Older dogs who tire easily on long walks or whose joints ache from arthritis or hip dysplasia can greatly benefit from a wheelchair. The wheelchair supports them from underneath, relieving the stress on their joints which allows your dog to walk with ease! How your dog uses their wheelchair is up to you! Many dogs use the wheelchair every day, while other pets only on days when they need a little extra help.
For dogs recovering from injury or surgery, the Walkin’ Wheels can help them get back on their feet faster. A wheelchair can even be a wonderful addition to your dog’s rehabilitation program!
Wheelchairs Help Dogs With:
Degenerative Myelopathy or DM
Improve Balance and Stability
2. Choosing the Right Wheelchair for Your Dog
Choosing the right cart for your dog can be overwhelming. How do you know if a dog wheelchair is the right choice for your pet? Luckily, the first step is an easy one, a simple test to help determine if your dog is a good candidate for a wheelchair.
To determine the level of support your dog needs, try this simple towel test:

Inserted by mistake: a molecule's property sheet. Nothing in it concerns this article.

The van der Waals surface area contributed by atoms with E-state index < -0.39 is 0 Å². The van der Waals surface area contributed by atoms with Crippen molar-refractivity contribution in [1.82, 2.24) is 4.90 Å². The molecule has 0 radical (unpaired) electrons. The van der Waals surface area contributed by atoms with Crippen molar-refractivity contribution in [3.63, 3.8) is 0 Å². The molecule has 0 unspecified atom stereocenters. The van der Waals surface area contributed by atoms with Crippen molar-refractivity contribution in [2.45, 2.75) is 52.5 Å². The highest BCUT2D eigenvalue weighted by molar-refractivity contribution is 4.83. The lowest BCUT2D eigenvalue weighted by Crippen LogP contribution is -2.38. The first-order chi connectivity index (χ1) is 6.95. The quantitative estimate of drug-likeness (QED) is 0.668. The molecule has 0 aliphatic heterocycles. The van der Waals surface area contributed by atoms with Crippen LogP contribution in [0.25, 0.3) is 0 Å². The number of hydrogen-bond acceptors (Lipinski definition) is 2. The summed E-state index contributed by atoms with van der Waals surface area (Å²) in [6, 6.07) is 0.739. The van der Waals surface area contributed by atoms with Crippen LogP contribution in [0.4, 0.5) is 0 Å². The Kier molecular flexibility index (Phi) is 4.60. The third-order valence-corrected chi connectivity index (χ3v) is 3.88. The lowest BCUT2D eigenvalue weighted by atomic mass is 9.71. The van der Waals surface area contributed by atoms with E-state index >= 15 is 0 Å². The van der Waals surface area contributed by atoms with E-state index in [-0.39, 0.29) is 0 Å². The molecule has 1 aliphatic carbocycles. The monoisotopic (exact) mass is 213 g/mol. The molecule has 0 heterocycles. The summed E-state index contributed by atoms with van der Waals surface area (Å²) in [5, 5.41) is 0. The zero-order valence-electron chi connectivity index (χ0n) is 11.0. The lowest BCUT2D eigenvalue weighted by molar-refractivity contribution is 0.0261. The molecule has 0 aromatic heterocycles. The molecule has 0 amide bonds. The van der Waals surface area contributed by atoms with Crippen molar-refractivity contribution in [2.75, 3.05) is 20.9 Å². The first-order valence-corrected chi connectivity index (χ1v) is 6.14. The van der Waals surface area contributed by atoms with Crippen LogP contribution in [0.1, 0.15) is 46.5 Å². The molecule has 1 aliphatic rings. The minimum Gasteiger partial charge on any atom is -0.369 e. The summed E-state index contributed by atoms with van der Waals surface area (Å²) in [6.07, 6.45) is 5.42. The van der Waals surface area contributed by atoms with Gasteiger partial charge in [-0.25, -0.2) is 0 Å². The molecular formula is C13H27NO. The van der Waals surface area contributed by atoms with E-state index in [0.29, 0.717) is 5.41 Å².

Depending on your pet’s condition and mobility needs, they may require different levels of support. If your pet can easily work forward with your aid, they need a rear wheel dog wheelchair. If during the towel test your dog can step forward, but their front legs splay outward they need the support of a 4-wheel wheelchair.
Rear Dog Wheelchairs
Rear support wheelchairs are ideal for pets with hind leg weakness, injury or paralysis. The rear wheelchair supports your dog from underneath, providing balance and stability. This allows your dog to stand, walk, run and play again! Pets with completely paralyzed rear legs can use the stirrups to elevate your dog’s rear paws safely off the ground, preventing injury caused by scraping or dragging feet.
Full Support Wheelchair
A four-wheel or quad wheelchair is perfect for dogs who are experiencing weakened limbs in the front and back legs. Your dog’s front legs must be strong enough to drive and steer their quad wheelchair. The Full Support wheelchair is a great option for dogs with progressive diseases like Degenerative Myelopathy (DM) that will worsen over time.